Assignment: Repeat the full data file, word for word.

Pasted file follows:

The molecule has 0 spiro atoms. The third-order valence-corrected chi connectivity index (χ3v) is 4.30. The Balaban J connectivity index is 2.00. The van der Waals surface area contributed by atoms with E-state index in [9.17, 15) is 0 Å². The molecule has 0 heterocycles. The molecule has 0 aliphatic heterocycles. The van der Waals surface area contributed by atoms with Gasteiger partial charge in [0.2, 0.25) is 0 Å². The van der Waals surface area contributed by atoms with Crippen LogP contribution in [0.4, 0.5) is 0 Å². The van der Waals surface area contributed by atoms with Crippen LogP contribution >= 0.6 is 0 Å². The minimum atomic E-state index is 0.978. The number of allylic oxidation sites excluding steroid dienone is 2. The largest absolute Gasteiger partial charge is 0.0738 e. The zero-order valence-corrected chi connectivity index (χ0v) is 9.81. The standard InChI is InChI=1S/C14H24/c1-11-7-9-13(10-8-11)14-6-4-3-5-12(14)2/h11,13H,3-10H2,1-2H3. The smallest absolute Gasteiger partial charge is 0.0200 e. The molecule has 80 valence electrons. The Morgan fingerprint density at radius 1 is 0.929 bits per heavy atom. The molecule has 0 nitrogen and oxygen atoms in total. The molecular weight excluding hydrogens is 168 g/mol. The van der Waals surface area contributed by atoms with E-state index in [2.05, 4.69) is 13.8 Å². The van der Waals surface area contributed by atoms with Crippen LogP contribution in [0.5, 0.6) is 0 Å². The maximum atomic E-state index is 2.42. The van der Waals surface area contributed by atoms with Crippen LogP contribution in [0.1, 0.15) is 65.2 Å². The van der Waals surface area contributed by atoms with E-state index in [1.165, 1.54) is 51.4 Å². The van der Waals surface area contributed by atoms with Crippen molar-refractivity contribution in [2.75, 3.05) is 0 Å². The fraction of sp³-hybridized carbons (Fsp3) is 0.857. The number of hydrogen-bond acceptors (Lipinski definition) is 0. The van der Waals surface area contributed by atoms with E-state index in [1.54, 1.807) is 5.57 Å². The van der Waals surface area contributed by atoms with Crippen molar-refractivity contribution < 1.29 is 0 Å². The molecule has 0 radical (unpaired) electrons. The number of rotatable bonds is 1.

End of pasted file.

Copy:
The molecule has 0 spiro atoms. The third-order valence-corrected chi connectivity index (χ3v) is 4.30. The Balaban J connectivity index is 2.00. The van der Waals surface area contributed by atoms with E-state index in [9.17, 15) is 0 Å². The molecule has 0 heterocycles. The molecule has 0 aliphatic heterocycles. The van der Waals surface area contributed by atoms with Gasteiger partial charge in [0.2, 0.25) is 0 Å². The van der Waals surface area contributed by atoms with Crippen LogP contribution in [0.4, 0.5) is 0 Å². The van der Waals surface area contributed by atoms with Crippen LogP contribution >= 0.6 is 0 Å². The minimum atomic E-state index is 0.978. The number of allylic oxidation sites excluding steroid dienone is 2. The largest absolute Gasteiger partial charge is 0.0738 e. The zero-order valence-corrected chi connectivity index (χ0v) is 9.81. The standard InChI is InChI=1S/C14H24/c1-11-7-9-13(10-8-11)14-6-4-3-5-12(14)2/h11,13H,3-10H2,1-2H3. The smallest absolute Gasteiger partial charge is 0.0200 e. The molecule has 80 valence electrons. The Morgan fingerprint density at radius 1 is 0.929 bits per heavy atom. The molecule has 0 nitrogen and oxygen atoms in total. The molecular weight excluding hydrogens is 168 g/mol. The van der Waals surface area contributed by atoms with E-state index in [2.05, 4.69) is 13.8 Å². The van der Waals surface area contributed by atoms with Crippen LogP contribution in [0.5, 0.6) is 0 Å². The maximum atomic E-state index is 2.42. The van der Waals surface area contributed by atoms with Crippen LogP contribution in [0.1, 0.15) is 65.2 Å². The van der Waals surface area contributed by atoms with E-state index in [1.165, 1.54) is 51.4 Å². The van der Waals surface area contributed by atoms with Crippen molar-refractivity contribution in [2.75, 3.05) is 0 Å². The fraction of sp³-hybridized carbons (Fsp3) is 0.857. The number of hydrogen-bond acceptors (Lipinski definition) is 0. The van der Waals surface area contributed by atoms with E-state index in [1.54, 1.807) is 5.57 Å². The van der Waals surface area contributed by atoms with Crippen molar-refractivity contribution < 1.29 is 0 Å². The molecule has 0 radical (unpaired) electrons. The number of rotatable bonds is 1.